Luis Feliciano wants to make his name known against Mykquan Williams

Luis Feliciano wants to make his name known against Mykquan Williams

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Luis Feliciano takes aim at Fernando Carcamo in a seventh round KO win in his most recent fight in June. Photo by Tom Hogan-Hoganphotos/Golden Boy

by Francisco Salazar | 

As one door closed for Luis Feliciano, another opened for him. 

Feliciano could springboard his way into contender status Wednesday night with a win over Mykquan Williams at the Whitesands (also known as the ProBox TV) Events Center in Plant City, Florida. The 10-round bout will stream live on the ProBox TV application and YouTube page (8 p.m. ET/ 5 p.m. PT).

At Tuesday’s weigh-in, Feliciano weighed in at 140 pounds. Williams came in at 139.6 pounds. 

The clash between Feliciano and Williams is a compelling bout between unbeaten junior welterweights. Feliciano is the aggressor, while Williams utilizes more boxing in his skill-set.

In his last bout on April 1, which took place in his hometown of Milwaukee, Wisconsin, Feliciano (17-0, 8 knockouts) defeated gatekeeper Clarence Booth by unanimous decision. The victory over Booth took place over seven months after Feliciano overcame a knockdown to defeat Alejandro Frias Rodriguez by majority decision. 

The 30-year-old understands what is at stake facing another unbeaten fighter in Williams (19-0-2, 8 KOs), who also has a victory over Booth, which took place in November 2022. In his last bout on June 9, Williams fought to a majority decision draw against Pablo Cesar Galdino. 

Feliciano believes he is ready to take that next step forward in his career.

“My mindset is that (the Williams fight) is the biggest fight of my career,” Feliciano told The Ring Saturday evening. “This is now or never. This is the kind of fight where the winner is propelled into the top 10 at 140 pounds. This is one of, if not the, best weight classes in boxing. A win will propel me into contender status. 

“Mykquan is an unbeaten fighter. I see him in the rankings. He’s fast, but I think I have the advantage with my height and reach. He has a great skill-set. I think this is a competitive fight. I have a lot of trust and confidence in my preparation for this fight.”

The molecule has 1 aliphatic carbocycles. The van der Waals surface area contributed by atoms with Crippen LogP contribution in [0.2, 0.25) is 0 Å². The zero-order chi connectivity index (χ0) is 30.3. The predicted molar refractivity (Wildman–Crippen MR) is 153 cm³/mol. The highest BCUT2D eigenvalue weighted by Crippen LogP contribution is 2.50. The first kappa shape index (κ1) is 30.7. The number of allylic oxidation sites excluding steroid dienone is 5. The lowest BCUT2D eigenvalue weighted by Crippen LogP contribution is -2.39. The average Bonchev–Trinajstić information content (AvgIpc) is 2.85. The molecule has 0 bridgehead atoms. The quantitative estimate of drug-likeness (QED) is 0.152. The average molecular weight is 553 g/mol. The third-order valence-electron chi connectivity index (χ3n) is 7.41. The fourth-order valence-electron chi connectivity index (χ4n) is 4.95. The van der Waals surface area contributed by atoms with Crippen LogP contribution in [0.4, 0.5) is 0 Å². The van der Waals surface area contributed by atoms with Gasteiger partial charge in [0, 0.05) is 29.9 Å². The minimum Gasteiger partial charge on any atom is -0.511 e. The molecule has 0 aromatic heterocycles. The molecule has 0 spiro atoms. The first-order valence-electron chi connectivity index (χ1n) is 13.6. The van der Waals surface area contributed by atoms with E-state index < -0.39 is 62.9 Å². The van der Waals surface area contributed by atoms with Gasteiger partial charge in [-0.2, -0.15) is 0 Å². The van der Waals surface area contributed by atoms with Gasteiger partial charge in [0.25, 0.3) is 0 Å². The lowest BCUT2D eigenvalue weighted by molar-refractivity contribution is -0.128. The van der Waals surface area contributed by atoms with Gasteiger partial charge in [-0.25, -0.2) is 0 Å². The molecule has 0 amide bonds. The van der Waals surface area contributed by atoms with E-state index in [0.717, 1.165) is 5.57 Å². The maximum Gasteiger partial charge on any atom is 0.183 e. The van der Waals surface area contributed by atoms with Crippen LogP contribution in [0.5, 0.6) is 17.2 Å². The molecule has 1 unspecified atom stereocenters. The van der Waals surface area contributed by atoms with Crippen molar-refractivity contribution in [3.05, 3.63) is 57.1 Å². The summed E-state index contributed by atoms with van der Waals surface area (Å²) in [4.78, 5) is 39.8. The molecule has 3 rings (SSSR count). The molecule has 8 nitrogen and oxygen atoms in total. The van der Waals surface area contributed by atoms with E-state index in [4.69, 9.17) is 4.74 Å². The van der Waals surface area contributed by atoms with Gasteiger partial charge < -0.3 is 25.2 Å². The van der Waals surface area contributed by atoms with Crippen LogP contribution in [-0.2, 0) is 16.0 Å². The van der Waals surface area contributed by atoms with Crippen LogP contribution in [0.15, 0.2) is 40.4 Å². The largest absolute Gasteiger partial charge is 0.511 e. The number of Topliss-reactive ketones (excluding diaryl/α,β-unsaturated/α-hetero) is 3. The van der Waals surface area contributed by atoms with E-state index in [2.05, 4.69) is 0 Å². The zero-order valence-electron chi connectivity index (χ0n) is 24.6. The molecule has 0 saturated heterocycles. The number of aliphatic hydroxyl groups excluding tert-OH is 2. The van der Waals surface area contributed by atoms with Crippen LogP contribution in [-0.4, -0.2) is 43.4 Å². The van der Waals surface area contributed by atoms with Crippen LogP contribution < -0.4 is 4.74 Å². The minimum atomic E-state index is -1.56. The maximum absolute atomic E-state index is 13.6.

Feliciano once fought under the Golden Boy Promotions banner. His last fight for Golden Boy took place in December 2019, defeating Herbert Acevedo by unanimous decision. 

The COVID-19 pandemic delayed his progress and, due to a conflict of interest with Golden Boy, sought arbitration to be released from his promotional contract. 

Despite being out of the ring for two and a half years, and trying to land fights to stay busy, Feliciano is grateful for the opportunity with ProBox TV and to further his career. Despite the setback and lost time, Feliciano believes he is currently in a good place.

“I took this fight because there is a lot at stake and I want the big fights, with the huge opportunities that go with it,” said Feliciano, who is managed by Ralph Heredia. “I want to take care of business because I know there are greater opportunities after I win this fight. This is just the beginning for me. And I’m glad this fight is happening at the start of the year because I want to be very active this year.”

Feliciano also had a change in trainer in recent months, as he is now working with Ismael Salas. To fully commit to working with Salas and receive top sparring, Feliciano moved to Las Vegas, where the famed trainer is based out of.

After a few months working with Salas, Feliciano sees the difference with his skill-set.

“I’m in great condition for this fight,” said Feliciano. “It was a great decision on my part to go to Vegas. Ismael didn’t want to change me, but he focused more on improving the basics and fundamentals. I feel the improvement and progression. I’m a better technical fighter. I can measure and fight you from distance, and I could be explosive and sit down on my power punches.”

Feliciano has benefited from sparring some of the top fighters who reside in Las Vegas. 

“I spar with Robeisy Ramirez, Yordenis Ugas. I helped him get ready for his fight with Mario Barrios. I’ve sparred with (unbeaten junior welterweight prospect) Orestes Velazquez, (former world titleholder) Nicholas Walters, Gabriel Flores, (and junior welterweight) Andres Cortes). I got great work with them and they helped prepare me for this fight.”

A new scenery, including a promoter, trainer, and great sparring, could be the right formula for a win Wednesday night for Feliciano, who is eager to get in the mix with those at 140 pounds.

“This fight will put my name in the mix. I’ll be in a better spot with a win. 

“I want the world to know who Luis Feliciano is.”

Francisco A. Salazar has written for The Ring since October 2013 and has covered boxing in Southern California and abroad since 2000. Francisco also covers boxing for the Ventura County (California) Star newspaper. He can be reached at [email protected]

Follow @FSalazarBoxing

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